Thank you, Robert! I really like bringing people together and facilitating thoughtful discussions. That’s what I love at GoodlifeZen!

    @Bamboo Forest
    I agree, we can only change ourself. I find that quite heartening. Because it means that we can actually do something and not just stand by.
    Thank you for you lovely list of what we could do.

  12. @Roy
    That’s lovely, Roy: “Finding a balance between saving and savouring.”

    It seems to me that the more we live with kindness, the more we can actually savour the moment. Because we can only savour something when we are present, as opposed to preoccupied.

    @Eric
    I’m glad you like it, Eric. I think it’s a treasure trove.

  13. We use a practice called ‘Maitri Bhavna’ – ‘Feeling Friendship’ at end of meditation. It about befriending every living being and send love to all, wish well to all.

  14. sarah says:

    As I read about this meditation my first thought was that I didn’t feel kind enough today to practice a loving kindness meditation.

    This practice doesn’t ask that I be anything only that I practice. So I took a few breaths just now breathing out kindness despite my crabby self.

    Of course I now feel less and am less crabby. Thanks for the reminder.

  15. @Avani Mehta
    The meditation you practise is a close cousin to the Boundless Kindness meditation. ‘Maitri’ means ‘Loving-kindess’ in Sanskrit (one of the ancient Buddhist languages).

  16. @Sarah
    How lovely, this meditation is obviously working for you!
    You make an important point, namely that this meditation asks nothing of us, just that we practise.

  17. @Everyone
    I’ve just come back from a workshop retreat that I co-led with the title “Opening the Wellspring of Kindness”. In this retreat I introduced the Boundless Kindness meditation.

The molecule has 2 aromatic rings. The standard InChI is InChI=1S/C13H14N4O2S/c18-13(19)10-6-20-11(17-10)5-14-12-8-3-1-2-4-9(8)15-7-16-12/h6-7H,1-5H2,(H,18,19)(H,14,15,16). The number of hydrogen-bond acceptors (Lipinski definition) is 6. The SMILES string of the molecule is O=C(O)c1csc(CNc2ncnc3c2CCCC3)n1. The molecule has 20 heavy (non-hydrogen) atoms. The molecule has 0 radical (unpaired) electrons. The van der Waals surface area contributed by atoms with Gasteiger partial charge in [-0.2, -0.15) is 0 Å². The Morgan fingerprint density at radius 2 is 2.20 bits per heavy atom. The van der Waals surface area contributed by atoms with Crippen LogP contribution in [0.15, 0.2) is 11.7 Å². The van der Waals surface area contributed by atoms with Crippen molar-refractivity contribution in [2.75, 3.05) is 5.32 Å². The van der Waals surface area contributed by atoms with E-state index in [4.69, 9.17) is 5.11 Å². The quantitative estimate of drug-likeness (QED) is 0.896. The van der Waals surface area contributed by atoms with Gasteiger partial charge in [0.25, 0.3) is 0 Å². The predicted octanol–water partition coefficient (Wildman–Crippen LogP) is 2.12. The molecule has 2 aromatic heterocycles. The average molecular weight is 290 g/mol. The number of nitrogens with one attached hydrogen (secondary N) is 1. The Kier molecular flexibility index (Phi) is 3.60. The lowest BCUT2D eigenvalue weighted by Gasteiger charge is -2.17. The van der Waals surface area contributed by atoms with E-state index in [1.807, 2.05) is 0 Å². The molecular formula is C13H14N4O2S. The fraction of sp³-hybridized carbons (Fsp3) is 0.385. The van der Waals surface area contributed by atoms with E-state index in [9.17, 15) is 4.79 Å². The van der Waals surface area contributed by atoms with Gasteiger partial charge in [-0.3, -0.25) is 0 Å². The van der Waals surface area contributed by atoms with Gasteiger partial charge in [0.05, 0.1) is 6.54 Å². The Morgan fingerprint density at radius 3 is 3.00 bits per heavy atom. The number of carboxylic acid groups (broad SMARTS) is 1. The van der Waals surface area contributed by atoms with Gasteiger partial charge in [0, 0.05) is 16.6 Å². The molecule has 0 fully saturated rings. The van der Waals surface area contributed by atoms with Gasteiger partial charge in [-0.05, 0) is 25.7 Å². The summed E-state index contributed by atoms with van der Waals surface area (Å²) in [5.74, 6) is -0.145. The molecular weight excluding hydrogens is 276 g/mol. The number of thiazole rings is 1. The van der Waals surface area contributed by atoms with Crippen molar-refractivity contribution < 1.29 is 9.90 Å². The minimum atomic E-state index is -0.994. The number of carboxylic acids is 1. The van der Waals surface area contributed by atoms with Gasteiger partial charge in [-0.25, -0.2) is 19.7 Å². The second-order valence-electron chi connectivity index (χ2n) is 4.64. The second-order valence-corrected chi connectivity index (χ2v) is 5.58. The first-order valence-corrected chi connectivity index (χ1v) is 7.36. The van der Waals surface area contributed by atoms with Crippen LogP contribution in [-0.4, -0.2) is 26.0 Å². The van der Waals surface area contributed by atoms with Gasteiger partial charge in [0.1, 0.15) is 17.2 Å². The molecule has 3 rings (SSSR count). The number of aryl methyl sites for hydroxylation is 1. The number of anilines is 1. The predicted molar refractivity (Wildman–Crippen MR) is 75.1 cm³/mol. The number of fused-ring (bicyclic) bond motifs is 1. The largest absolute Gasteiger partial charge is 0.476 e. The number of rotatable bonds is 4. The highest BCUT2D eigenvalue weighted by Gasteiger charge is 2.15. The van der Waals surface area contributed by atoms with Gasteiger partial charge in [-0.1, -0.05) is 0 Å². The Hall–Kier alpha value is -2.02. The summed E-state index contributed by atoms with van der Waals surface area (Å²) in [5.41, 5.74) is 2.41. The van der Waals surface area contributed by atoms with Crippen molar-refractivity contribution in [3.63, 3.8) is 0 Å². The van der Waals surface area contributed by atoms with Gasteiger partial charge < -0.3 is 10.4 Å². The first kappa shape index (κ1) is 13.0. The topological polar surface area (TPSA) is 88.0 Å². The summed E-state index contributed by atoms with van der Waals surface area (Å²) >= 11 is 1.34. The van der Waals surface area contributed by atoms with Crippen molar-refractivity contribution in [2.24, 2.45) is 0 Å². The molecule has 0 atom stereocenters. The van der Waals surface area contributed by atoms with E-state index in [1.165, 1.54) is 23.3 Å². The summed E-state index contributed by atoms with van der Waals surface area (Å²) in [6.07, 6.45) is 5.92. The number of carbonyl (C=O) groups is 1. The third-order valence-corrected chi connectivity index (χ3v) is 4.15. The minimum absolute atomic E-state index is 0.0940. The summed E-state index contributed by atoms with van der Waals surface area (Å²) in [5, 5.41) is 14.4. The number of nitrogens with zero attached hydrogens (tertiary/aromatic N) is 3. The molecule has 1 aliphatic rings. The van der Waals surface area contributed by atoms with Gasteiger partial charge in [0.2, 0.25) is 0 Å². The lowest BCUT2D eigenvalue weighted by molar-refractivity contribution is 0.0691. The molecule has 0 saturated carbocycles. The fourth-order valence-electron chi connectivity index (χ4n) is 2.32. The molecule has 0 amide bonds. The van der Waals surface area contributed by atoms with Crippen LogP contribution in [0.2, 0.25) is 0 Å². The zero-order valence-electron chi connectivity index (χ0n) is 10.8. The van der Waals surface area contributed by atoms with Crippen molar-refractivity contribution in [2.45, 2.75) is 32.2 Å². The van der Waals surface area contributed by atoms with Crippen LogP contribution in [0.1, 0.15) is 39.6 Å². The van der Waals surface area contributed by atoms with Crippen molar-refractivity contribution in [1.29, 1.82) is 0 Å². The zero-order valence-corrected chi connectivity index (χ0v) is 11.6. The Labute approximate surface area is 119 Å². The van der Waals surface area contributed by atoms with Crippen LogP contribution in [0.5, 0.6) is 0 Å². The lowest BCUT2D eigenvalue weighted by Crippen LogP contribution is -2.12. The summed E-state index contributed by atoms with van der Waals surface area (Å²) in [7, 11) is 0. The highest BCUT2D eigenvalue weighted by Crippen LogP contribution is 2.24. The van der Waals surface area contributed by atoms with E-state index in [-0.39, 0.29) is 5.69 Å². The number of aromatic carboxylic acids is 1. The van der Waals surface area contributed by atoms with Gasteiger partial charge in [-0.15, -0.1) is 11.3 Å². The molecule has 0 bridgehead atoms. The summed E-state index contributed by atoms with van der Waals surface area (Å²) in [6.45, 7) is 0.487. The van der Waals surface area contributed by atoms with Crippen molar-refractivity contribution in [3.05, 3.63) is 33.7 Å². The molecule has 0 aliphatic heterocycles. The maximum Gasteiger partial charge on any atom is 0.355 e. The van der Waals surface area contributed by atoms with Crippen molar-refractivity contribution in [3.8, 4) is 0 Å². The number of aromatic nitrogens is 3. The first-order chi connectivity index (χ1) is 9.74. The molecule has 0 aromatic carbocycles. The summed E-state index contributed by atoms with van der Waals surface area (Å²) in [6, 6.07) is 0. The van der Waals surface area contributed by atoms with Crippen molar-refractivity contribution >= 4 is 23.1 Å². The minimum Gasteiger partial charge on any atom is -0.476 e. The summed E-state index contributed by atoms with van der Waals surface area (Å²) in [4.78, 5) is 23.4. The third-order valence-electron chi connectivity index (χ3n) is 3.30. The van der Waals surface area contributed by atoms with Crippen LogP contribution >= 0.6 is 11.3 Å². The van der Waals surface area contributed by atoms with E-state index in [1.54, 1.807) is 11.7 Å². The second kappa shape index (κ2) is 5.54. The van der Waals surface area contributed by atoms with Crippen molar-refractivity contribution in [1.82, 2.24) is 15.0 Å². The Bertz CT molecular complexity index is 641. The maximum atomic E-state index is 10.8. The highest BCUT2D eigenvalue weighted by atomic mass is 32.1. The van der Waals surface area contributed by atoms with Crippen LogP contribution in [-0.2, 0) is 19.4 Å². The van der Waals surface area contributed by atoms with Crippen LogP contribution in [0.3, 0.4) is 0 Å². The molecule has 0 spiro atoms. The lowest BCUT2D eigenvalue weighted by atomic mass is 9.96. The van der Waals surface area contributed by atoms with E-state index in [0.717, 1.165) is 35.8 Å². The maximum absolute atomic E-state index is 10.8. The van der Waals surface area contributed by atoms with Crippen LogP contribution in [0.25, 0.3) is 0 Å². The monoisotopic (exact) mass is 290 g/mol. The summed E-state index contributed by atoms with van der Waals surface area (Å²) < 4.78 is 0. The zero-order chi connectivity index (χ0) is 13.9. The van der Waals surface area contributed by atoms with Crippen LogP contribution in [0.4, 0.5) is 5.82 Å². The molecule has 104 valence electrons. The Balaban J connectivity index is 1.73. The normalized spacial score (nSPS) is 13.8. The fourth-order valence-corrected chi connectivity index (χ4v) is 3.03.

I have to say that the response was mixed. For some it was the most wonderful experience. One participant said, “It’s like sinking into a warm bath on a cold day.”

    However, some participants had difficulties with it. They fared better with a simple loving-kindness meditation: saying silently “May I be at ease” on the outbreath.

    Normally, that’s how one starts practising loving-kindness meditation. The Boundless Kindness meditation is really an advanced practice.

    Quite simply, try the Boundless Kindness meditation. If it comes naturally and feels good, then do it. Otherwise try: “May I be at ease.”

  18. Thanks for the informative post.. and thanks for adding our comment to the blog. I am subscribing to your feed so I don\’t miss the next post!

  19. Ron Towns says:

    I use mediation every single to relax and prepare my subconscious mind to soak in my visions of a better lifestyle. However, I feel like I only slip into the “trance” for a brief moment. How do I stay in this moment for longer?

    Another method I’ve been using lately is visualization with vision boards. Have you ever heard of them? They are images pasted on a board that represents your hopes, dreams, and goals. Studying these boards every days plants seeds of these goals within your subconscious mind.

    Your subconscious mind is where all of habits are formed. Combine these visualizations with mediation and affirmations, and the seed in your subconscious mind will begin to grow, sprouting a newly developed habit that is oriented towards your desired outcome, or goal.

    John Assaraf does a better job of explaining this and showing you how to do it in his new book “The Complete Vision Board Kit.” I downloaded the free chapter here: http://tinyurl.com/56mfen

  20. nora says:

    well i think that kindness is awide bright sea in adark spot of life. the one who feels that life is useless and wants to see anew light or anew heart, he simply can recreate the value of himself and abolish that killing feeling by the ”eye of mercy” .as it is known that our eyes only are connected with reality but the one can wonder about the meaning of eye of mercy . it simply the integration of the imprisoned pains inside your body as arust of the past and the preparation of all your ogans and the flow of blood just like printing paper and then at last eyes will work as atranslator or as amirror of all these spiritual feelings.so i think that man has asmall life inside him inside that big life which is the universe…..

  21. Monika says:

    This is one of the best articles on here I’ve read!

  22. I just read this article and I like it, It’s very inspiring. Thank you very much, Gob bless you